With this knowledge in hand, if you have a trip upcoming you may consider buying US dollars sooner than later. Otherwise you could postpone that trip south of the border and travel across Canada instead; there are many wonderful destinations within our borders and currency won’t be an issue.

From an investment standpoint, it may be prudent to hold more US dollars, although this would require a discussion in terms of your risk tolerance and investment goals.

While it’s difficult to predict the movement in currency a weakening economy tends to create downward pressure. With all this in mind, none of us have any control over how currency will move and as such the best we can do is plan accordingly.

Happy investing,

Wealth Watch is written by Derek Fuchs, a wealth advisor with ScotiaMcLeod in Red Deer. It is provided for informational purposes only and any opinions contained in it are his own. Readers are urged to consult a wealth advisor for help with their personal investment circumstances. Fuchs can be contacted at derek.fuchs@scotiamcleod.com.

Just Posted

Man from Olds killed in collision near Sundre

A 39-year-old man from Olds was killed in a collision near Sundre… Continue reading

Tips to keep crime at bay this Christmas

’Tis the season for joy and celebration, but the Christmas season can… Continue reading

Olympic ski run designer creates upgrades at Canyon Ski Resort

Jeff Ihaksi says free-style and alpine ski venues are Canada Winter Games-worthy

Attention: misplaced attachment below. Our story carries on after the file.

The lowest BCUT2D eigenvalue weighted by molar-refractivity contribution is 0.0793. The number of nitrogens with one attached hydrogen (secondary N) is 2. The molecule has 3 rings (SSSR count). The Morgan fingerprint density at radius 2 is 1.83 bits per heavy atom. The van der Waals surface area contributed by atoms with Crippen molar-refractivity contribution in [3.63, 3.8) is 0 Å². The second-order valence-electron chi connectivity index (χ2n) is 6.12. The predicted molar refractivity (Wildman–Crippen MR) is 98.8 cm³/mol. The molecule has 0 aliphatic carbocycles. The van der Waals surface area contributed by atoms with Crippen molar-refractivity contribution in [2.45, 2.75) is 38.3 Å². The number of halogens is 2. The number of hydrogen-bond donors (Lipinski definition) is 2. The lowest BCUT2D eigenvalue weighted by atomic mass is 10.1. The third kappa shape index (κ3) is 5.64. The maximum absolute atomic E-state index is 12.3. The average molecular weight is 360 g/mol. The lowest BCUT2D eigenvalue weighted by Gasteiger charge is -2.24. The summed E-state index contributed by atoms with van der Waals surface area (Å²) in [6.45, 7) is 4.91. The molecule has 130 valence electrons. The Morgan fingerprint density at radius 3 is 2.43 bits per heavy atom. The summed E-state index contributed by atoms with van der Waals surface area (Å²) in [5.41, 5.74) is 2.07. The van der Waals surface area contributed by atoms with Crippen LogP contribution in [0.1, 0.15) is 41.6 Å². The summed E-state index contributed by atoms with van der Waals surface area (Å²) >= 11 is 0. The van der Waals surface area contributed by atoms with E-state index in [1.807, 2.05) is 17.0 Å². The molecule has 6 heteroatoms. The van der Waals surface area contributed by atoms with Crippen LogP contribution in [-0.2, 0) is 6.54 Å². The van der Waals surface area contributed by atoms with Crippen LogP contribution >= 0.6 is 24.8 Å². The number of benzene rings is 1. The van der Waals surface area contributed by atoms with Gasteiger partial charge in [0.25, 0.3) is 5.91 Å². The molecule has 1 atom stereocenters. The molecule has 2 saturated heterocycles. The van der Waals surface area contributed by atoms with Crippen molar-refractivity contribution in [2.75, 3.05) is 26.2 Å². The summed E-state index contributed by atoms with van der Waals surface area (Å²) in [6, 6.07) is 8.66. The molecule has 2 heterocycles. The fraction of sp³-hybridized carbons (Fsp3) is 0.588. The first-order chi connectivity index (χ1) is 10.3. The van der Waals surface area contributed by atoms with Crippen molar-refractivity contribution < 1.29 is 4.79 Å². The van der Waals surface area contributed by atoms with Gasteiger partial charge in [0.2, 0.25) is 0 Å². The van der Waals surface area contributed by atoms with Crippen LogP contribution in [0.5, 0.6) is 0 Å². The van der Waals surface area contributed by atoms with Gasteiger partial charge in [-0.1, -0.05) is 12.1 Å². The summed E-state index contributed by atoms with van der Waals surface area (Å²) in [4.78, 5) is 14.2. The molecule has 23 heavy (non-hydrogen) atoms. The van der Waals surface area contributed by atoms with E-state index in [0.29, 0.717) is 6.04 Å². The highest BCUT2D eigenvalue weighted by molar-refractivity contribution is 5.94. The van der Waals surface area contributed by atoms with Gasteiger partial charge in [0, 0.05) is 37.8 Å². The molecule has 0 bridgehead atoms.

Updated: Collision expert backs version of crash of driver accused of manslaughter

Daniel Newsham accused of manslaughter in fatal 2016 collision

WATCH: More than 100 protest UN migration pact, carbon tax in Red Deer

Chants of “Trudeau must go” echoed through the streets of downtown Red… Continue reading

Tkachuk’s goal in 3rd gives Flames 2-1 win over Wild

ST. PAUL, Minn. — Matthew Tkachuk scored the go-ahead goal midway through… Continue reading

Women use scent to lure wolf-dog that ran away from Calgary airport

EDMONTON — A woman from Alberta is thanking an unconventional strategy for… Continue reading

Suspect in Alberta, Saskatchewan bank robberies to get mental assessment

MEDICINE HAT, Alta. — A former Winnipeg broadcaster and journalism instructor accused… Continue reading

Trudeau to make it harder for future PM to reverse Senate reforms

OTTAWA — Justin Trudeau says his government hopes to make legal changes… Continue reading

No winning ticket for Friday night’s $60 million Lotto Max jackpot

TORONTO — There was no winning ticket for the $60 million jackpot… Continue reading

All evacuation orders lifted in deadly California wildfire

PARADISE, Calif. — All evacuation orders have been lifted in Paradise more… Continue reading

All aflutter about our feathered friends

Christmas Bird Count will be held Dec. 23

Baylor ties pervade rape case that sparked uproar

DALLAS — The Texas judge who approved a plea deal allowing a… Continue reading

Most Read